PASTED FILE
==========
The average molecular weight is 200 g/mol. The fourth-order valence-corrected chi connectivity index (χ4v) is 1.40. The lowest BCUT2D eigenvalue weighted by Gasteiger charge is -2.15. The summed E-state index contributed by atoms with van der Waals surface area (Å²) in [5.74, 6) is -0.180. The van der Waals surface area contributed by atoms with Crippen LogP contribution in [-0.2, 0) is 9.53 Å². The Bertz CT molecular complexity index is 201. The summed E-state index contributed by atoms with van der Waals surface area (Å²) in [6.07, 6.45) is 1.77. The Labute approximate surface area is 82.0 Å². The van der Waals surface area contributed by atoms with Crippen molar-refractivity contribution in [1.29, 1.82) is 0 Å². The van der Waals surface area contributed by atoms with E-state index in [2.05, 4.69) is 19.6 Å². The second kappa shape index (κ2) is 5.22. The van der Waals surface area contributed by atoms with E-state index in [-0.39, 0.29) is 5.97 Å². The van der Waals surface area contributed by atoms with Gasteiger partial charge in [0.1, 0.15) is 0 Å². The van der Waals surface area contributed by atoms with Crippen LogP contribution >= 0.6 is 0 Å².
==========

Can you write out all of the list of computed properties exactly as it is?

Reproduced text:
The average molecular weight is 200 g/mol. The fourth-order valence-corrected chi connectivity index (χ4v) is 1.40. The lowest BCUT2D eigenvalue weighted by Gasteiger charge is -2.15. The summed E-state index contributed by atoms with van der Waals surface area (Å²) in [5.74, 6) is -0.180. The van der Waals surface area contributed by atoms with Crippen LogP contribution in [-0.2, 0) is 9.53 Å². The Bertz CT molecular complexity index is 201. The summed E-state index contributed by atoms with van der Waals surface area (Å²) in [6.07, 6.45) is 1.77. The Labute approximate surface area is 82.0 Å². The van der Waals surface area contributed by atoms with Crippen molar-refractivity contribution in [1.29, 1.82) is 0 Å². The van der Waals surface area contributed by atoms with E-state index in [2.05, 4.69) is 19.6 Å². The second kappa shape index (κ2) is 5.22. The van der Waals surface area contributed by atoms with E-state index in [-0.39, 0.29) is 5.97 Å². The van der Waals surface area contributed by atoms with Gasteiger partial charge in [0.1, 0.15) is 0 Å². The van der Waals surface area contributed by atoms with Crippen LogP contribution >= 0.6 is 0 Å².